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CARMEN LIWANAG v CA | G.R. No. 114398 | October 24, 1997 | Romero, J.

Summary: Liwanag asked Isidora Rosales to join her and Thelma Tagbilaran in the business of buying and selling
cigarettes. Under their agreement, Rosales would give the money needed to buy the cigarettes while Liwanag and
Tabligan would act as her agents, with a corresponding 40% commission to her if the goods are sold; otherwise the
money would be returned to Rosales. Rosales gave several cash advances amounting to 633,650. Money was
misappropriated. Rosales files a complaint of estafa against them. Petitioner claims they entered into a partnership
agreement. SC found petitioner guilty of estafa. It said that the language of the receipt could not be any clearer. It
indicates that the money delivered to Liwanag was for a specific purpose, that is, for the purchase of cigarettes,
and in the event the cigarettes cannot be sold, the money must be returned to Rosales.Thus, even assuming that a
contract of partnership was indeed entered into by and between the parties, we have ruled that when money or
property have been received by a partner for a specific purpose (such as that obtaining in the instant case) and he
later misappropriated it, such partner is guilty of estafa.

Facts:
 Carmen Liwanag and Thelma Tabligan went to the house of Isidora Rosales and asked her to join them in
the business of buying and selling cigarettes.
o Convinced of the feasibility of the venture, Rosales readily agreed.
 Under their agreement, Rosales would give the money needed to buy the cigarettes while Liwanag and
Tabligan would act as her agents, with a corresponding 40% commission to her if the goods are sold;
otherwise the money would be returned to Rosales.
 During the first two months, Liwanag and Tabligan made periodic visits to Rosales to report on the
progress of the transactions.
 The visits, however, suddenly stopped, and all efforts by Rosales to obtain information regarding their
business proved futile.
 Alarmed by this development and believing that the amounts she advanced were being misappropriated,
Rosales filed a case of estafa against Liwanag.
 Liwanag advances the theory that the intention of the parties was to enter into a contract of partnership,
wherein Rosales would contribute the funds while she would buy and sell the cigarettes, and later divide
the profits between them.
 TC and CA found petitioner guilty of estafa

Issue:
1. WON petitioner is guilty of estafa? YES.
 The Court of Appeals correctly rejected these pretenses. Estafa is a crime committed by a person
who defrauds another causing him to suffer damages, by means of unfaithfulness or abuse of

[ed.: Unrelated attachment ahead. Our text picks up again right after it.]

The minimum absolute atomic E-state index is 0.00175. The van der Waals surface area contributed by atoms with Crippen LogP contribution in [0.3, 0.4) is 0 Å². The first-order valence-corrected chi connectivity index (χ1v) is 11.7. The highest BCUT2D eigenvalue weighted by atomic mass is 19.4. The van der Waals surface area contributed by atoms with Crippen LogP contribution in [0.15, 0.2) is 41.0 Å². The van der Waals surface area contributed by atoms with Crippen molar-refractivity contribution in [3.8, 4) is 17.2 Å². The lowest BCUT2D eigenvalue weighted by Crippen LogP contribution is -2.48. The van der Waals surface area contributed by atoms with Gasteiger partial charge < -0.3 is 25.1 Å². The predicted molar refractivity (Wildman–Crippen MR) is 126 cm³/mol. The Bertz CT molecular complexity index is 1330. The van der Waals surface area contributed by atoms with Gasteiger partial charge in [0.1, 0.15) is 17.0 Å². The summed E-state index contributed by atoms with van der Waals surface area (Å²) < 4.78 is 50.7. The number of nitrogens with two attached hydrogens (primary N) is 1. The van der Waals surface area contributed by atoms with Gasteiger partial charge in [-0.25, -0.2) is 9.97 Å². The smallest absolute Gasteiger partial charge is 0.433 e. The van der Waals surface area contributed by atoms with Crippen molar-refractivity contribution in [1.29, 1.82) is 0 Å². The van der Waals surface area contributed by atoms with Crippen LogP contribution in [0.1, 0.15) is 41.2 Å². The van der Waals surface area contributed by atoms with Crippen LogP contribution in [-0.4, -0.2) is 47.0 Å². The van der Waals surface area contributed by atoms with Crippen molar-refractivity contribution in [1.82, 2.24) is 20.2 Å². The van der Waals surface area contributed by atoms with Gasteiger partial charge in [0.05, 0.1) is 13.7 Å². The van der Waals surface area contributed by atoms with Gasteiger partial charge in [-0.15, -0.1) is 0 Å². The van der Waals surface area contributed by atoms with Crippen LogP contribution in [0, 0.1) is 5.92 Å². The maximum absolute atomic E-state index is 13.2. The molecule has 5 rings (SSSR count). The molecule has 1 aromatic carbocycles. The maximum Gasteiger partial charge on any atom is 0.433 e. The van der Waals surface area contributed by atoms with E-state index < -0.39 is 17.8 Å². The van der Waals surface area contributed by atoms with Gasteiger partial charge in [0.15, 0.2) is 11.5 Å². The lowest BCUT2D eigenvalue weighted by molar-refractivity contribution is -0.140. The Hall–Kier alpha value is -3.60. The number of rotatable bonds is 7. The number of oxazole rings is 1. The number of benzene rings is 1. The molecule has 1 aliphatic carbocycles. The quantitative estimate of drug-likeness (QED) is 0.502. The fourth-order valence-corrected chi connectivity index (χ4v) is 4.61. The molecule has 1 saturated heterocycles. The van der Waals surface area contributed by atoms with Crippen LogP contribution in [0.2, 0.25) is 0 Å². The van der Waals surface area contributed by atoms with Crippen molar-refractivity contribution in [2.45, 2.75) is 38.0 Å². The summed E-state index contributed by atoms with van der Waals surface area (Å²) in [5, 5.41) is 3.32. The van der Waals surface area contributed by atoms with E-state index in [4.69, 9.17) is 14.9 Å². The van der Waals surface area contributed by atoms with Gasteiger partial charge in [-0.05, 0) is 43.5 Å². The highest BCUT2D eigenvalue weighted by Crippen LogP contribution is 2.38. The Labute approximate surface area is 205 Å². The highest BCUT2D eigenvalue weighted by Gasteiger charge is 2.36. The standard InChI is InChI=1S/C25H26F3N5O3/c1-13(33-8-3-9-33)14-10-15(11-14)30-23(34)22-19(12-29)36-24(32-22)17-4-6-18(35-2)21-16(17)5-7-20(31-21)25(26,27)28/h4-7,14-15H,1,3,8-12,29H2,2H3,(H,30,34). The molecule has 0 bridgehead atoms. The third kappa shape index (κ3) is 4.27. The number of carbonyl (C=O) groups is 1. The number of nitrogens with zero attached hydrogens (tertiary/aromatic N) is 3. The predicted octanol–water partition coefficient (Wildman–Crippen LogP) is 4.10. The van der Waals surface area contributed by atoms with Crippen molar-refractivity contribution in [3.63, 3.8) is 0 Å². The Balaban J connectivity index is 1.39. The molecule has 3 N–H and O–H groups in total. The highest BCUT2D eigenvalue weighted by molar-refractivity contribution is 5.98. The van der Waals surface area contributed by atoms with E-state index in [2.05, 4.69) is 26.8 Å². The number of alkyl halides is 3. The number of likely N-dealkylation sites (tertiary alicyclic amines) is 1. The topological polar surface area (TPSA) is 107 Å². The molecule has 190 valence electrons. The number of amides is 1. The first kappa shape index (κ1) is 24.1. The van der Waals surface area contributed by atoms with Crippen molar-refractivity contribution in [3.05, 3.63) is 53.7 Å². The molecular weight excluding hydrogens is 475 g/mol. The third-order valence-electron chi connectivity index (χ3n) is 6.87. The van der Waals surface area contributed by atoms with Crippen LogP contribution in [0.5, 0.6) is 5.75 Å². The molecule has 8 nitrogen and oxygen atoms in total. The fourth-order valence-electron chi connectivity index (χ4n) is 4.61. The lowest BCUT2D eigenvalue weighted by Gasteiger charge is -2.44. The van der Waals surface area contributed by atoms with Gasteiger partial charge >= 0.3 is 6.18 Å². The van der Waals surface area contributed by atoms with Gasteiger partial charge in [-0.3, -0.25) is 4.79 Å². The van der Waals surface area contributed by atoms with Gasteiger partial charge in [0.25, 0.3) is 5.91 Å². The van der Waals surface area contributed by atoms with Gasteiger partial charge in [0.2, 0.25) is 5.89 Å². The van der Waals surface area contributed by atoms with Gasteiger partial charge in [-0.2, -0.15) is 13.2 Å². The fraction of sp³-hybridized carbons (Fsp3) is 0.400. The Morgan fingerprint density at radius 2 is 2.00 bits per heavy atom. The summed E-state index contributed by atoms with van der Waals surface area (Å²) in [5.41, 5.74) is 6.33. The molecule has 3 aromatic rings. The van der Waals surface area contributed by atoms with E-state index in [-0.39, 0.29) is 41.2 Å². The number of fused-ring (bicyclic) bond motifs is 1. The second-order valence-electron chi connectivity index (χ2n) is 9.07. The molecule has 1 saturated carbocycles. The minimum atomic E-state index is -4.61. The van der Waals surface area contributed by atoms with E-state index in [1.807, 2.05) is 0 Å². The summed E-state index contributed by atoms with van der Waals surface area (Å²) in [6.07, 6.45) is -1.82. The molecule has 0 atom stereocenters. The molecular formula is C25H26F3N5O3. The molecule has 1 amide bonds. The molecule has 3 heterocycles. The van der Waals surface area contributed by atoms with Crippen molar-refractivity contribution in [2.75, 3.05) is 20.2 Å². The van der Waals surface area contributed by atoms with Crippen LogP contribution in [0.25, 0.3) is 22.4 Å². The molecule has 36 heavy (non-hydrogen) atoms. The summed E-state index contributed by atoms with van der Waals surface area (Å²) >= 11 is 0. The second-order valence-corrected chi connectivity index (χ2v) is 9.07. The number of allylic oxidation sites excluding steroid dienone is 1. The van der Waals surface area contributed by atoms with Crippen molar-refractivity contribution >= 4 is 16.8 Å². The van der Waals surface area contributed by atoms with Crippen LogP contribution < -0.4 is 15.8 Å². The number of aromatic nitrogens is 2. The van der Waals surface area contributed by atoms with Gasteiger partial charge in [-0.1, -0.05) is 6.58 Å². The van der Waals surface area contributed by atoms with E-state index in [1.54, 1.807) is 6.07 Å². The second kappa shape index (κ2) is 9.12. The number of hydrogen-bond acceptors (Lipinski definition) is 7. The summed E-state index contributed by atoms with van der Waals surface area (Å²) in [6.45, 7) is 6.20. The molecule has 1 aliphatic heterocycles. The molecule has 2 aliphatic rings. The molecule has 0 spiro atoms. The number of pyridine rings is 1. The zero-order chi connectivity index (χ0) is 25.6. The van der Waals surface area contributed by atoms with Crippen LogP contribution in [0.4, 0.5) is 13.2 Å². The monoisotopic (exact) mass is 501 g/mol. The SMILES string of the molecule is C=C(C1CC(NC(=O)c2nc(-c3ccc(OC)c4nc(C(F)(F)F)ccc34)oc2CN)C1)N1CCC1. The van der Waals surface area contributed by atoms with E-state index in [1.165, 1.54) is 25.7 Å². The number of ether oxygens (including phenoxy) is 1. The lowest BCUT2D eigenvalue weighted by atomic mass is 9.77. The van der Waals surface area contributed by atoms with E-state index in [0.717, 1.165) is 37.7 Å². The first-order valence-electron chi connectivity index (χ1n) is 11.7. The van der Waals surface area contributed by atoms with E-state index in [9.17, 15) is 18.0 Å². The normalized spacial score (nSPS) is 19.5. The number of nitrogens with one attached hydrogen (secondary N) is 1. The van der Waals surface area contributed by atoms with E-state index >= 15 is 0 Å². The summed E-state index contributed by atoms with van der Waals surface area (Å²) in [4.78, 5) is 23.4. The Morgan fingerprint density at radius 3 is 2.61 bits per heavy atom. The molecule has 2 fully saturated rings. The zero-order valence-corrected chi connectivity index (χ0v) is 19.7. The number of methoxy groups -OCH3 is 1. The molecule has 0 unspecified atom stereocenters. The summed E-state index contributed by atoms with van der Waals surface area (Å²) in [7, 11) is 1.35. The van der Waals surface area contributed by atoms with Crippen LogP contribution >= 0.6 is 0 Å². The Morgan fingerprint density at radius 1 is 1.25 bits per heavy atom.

confidence, or of false pretenses of fraudulent acts.
 From the foregoing, the elements of estafa are present, as follows:
(1) that the accused defrauded another by abuse of confidence or deceit; and
(2) that damage or prejudice capable of pecuniary estimation is caused to the offended party or
third party, and it is essential that there be a fiduciary relation between them either in the form
of a trust, commission or administration.
 The language of the receipt could not be any clearer. It indicates that the money delivered to
Liwanag was for a specific purpose, that is, for the purchase of cigarettes, and in the event the
cigarettes cannot be sold, the money must be returned to Rosales.
2. WON the parties entered into a partnership agreement? NO.
 Thus, even assuming that a contract of partnership was indeed entered into by and between the
parties, we have ruled that when money or property have been received by a partner for a
specific purpose (such as that obtaining in the instant case) and he later misappropriated it, such
partner is guilty of estafa.

3. WON the transaction is a simple loan? NO.


 In a contract of loan once the money is received by the debtor, ownership over the same is
transferred. Being the owner, the borrower can dispose of it for whatever purpose he may deem
proper.
 It is evident that Liwanag could not dispose of the money as she pleased because it was only
delivered to her for a single purpose, namely, for the purchase of cigarettes, and if this was not
possible then to return the money to Rosales. Since in this case there was no transfer of
ownership of the money delivered, Liwanag is liable for conversion under Art. 315, par. 1(b) of
the Revised Penal Code.

Ruling: WHEREFORE, in view of the foregoing, the appealed decision of the Court of Appeals dated November
29, 1993, is AFFIRMED. Costs against petitioner.